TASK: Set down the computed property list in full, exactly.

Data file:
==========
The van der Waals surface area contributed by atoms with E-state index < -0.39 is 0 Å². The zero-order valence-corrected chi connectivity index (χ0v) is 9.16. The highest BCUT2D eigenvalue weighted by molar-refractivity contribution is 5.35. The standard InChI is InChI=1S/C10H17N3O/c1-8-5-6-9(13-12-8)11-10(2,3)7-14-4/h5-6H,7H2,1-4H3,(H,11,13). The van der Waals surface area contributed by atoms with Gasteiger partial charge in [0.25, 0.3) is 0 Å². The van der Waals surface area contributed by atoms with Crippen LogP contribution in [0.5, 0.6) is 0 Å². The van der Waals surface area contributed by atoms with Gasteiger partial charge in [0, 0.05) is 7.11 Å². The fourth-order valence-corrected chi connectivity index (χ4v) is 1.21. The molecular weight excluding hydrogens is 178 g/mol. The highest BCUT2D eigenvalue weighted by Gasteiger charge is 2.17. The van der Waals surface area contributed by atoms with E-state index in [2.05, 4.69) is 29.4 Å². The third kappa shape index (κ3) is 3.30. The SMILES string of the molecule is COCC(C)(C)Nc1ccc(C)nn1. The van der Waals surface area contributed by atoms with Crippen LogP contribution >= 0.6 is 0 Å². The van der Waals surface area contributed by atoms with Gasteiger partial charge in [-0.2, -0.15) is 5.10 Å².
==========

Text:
The van der Waals surface area contributed by atoms with E-state index < -0.39 is 0 Å². The zero-order valence-corrected chi connectivity index (χ0v) is 9.16. The highest BCUT2D eigenvalue weighted by molar-refractivity contribution is 5.35. The standard InChI is InChI=1S/C10H17N3O/c1-8-5-6-9(13-12-8)11-10(2,3)7-14-4/h5-6H,7H2,1-4H3,(H,11,13). The van der Waals surface area contributed by atoms with Gasteiger partial charge in [0.25, 0.3) is 0 Å². The van der Waals surface area contributed by atoms with Crippen LogP contribution in [0.5, 0.6) is 0 Å². The van der Waals surface area contributed by atoms with Gasteiger partial charge in [0, 0.05) is 7.11 Å². The fourth-order valence-corrected chi connectivity index (χ4v) is 1.21. The molecular weight excluding hydrogens is 178 g/mol. The highest BCUT2D eigenvalue weighted by Gasteiger charge is 2.17. The van der Waals surface area contributed by atoms with E-state index in [2.05, 4.69) is 29.4 Å². The third kappa shape index (κ3) is 3.30. The SMILES string of the molecule is COCC(C)(C)Nc1ccc(C)nn1. The van der Waals surface area contributed by atoms with Crippen LogP contribution >= 0.6 is 0 Å². The van der Waals surface area contributed by atoms with Gasteiger partial charge in [-0.2, -0.15) is 5.10 Å².